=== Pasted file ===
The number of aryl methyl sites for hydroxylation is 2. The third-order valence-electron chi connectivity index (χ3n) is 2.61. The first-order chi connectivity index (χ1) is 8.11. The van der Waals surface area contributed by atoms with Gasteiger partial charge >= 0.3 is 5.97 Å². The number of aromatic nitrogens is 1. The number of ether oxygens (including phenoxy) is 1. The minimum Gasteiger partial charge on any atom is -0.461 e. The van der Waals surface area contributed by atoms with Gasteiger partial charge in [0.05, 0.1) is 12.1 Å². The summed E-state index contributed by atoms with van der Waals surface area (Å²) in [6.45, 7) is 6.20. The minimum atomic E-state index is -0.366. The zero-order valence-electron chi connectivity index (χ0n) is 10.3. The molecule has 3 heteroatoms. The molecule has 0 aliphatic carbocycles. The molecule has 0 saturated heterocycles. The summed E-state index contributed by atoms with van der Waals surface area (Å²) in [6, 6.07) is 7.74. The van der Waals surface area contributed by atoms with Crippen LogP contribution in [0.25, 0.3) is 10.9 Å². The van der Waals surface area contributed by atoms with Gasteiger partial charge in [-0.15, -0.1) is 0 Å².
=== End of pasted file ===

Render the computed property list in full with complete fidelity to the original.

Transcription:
The number of aryl methyl sites for hydroxylation is 2. The third-order valence-electron chi connectivity index (χ3n) is 2.61. The first-order chi connectivity index (χ1) is 8.11. The van der Waals surface area contributed by atoms with Gasteiger partial charge >= 0.3 is 5.97 Å². The number of aromatic nitrogens is 1. The number of ether oxygens (including phenoxy) is 1. The minimum Gasteiger partial charge on any atom is -0.461 e. The van der Waals surface area contributed by atoms with Gasteiger partial charge in [0.05, 0.1) is 12.1 Å². The summed E-state index contributed by atoms with van der Waals surface area (Å²) in [6.45, 7) is 6.20. The minimum atomic E-state index is -0.366. The zero-order valence-electron chi connectivity index (χ0n) is 10.3. The molecule has 3 heteroatoms. The molecule has 0 aliphatic carbocycles. The molecule has 0 saturated heterocycles. The summed E-state index contributed by atoms with van der Waals surface area (Å²) in [6, 6.07) is 7.74. The van der Waals surface area contributed by atoms with Crippen LogP contribution in [0.25, 0.3) is 10.9 Å². The van der Waals surface area contributed by atoms with Gasteiger partial charge in [-0.15, -0.1) is 0 Å².